The good news is that most students end up being pretty happy where they end up - even in those cases where there was a lot of uncertainty in the preceding year.
|By Poorboy on Sunday, October 21, 2001 - 07:28 pm: Edit|
"most students end up being pretty happy where they end up"
True, plus college isn't a life sentence - a kid can always transfer if he or she is really unhappy.
|By GFI on Sunday, October 28, 2001 - 08:39 pm: Edit|
>>a kid can always transfer if he or she is really unhappy<<
Transferring is a useful fallback when a college doesn't work out, but, all things being equal, it's certainly better to get it right the first time. Going through the four year experience with the same group of students is a plus. Freshman year is a unique year in the life of any young person, and squandering it in the wrong place, or, even worse, having it be a horrible experience, should be avoided if possible.
|By amd on Saturday, December 08, 2001 - 12:00 pm: Edit|
This follows up on something you touched on, in your Oct. 2, 2001 5.19 PM message.
I have been very impressed with the way Indiana University is conducting its Wells Scholars search - they have been very considerate of the feelings of finalists and parents, told us in great detail what is going to happen, when, etc. (We are awaiting the results at this time. This may be the answer to our prayers and the way of getting personal attention, without the SLAC costs.)
The program itself appears to be very impressive, disregarding the money aspect for the sake of discussion. In other words, the program alone makes it worthy of serious consideration, especially given the quality of the people running it. (My kid got several full ride offers from other colleges without even applying - including some throwing in money for computers etc. However, none had a similarly well-articulated program of events.)
|By njk on Thursday, February 28, 2002 - 03:57 pm: Edit|
Well, I'm not sure this is the right topic but maybe it's close. My daughter is a strong candidate for the Air Force Academy, yet her other top choice is Pomona. Quite different. How do we help her choose? any input would be welcome!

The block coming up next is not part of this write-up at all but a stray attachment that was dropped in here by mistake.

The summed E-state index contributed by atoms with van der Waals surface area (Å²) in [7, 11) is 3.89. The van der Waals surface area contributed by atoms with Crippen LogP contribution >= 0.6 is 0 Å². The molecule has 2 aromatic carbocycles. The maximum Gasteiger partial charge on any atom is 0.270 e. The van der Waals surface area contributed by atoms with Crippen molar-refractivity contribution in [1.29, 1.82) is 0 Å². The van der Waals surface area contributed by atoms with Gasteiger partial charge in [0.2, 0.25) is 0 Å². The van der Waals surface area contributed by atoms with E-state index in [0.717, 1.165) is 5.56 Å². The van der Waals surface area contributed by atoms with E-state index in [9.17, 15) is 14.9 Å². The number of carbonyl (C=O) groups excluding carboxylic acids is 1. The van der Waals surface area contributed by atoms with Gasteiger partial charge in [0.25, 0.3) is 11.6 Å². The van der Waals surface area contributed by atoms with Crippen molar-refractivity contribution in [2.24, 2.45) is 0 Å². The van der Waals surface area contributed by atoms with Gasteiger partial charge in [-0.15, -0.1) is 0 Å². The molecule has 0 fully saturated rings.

|By Dave Berry on Thursday, February 28, 2002 - 07:48 pm: Edit|
I'm assuming that your daughter has visited or will visit both schools. Also, I would highly recommend that your daughter speak with some current or former AFA cadets and ask some hard questions about the culture there. I saw an hour-long special on Discovery about women at the AFA and it wasn't all high Romance and adventure, by any means. I saw a lot of in-your-face yelling and screaming and freely flowing feminine tears. Maybe you could get a tape of that program by going to the Discovery Web site.
There's also the mandatory service commitment after AFA graduation. The world's a dangerous place, perhaps more now than ever before. If your daughter wants to spend the next near-decade in a military lifestyle, that's fine, but she should consider all the angles before pressing on. BTW, I have nothing against a military academy education. I was headed for the Naval Academy back in the mid-1960s until a small degree of color blindness derailed me.
While her peers are partying on weekends at Pomona, your daughter may well be pulling a fire watch from 2-6 a.m. in her barracks at the AFA. Take it from someone who knows all about that. Her best source of truth may well be the cadets. She should contact some of them.
Oh, I almost forgot...is money a critical factor in your daughter's college plans? Does she feel any pressure to take money pressure away from her family?
|By Laura Smith on Saturday, March 09, 2002 - 01:06 pm: Edit|
I would like to add some input for all high schoolers looking for a college. Prestige isn't everything and large state colleges aren't always the answer. From personal experience, let me tell you that you need to go to a college where you feel comfortable. You won't succeed unless you are comfortable being where you are. "Big Name Colleges" are impressive but they aren't always worth it. I went to ASU and turned down a presitgious scholarship becuase I wasn't comfortable there. I wouldn't reccommend a large state college to a small town kid unless the state college is close to home. Just some things to think about! Choose carefully, but always know- just because you start at a college doesn't mean you have to finish there.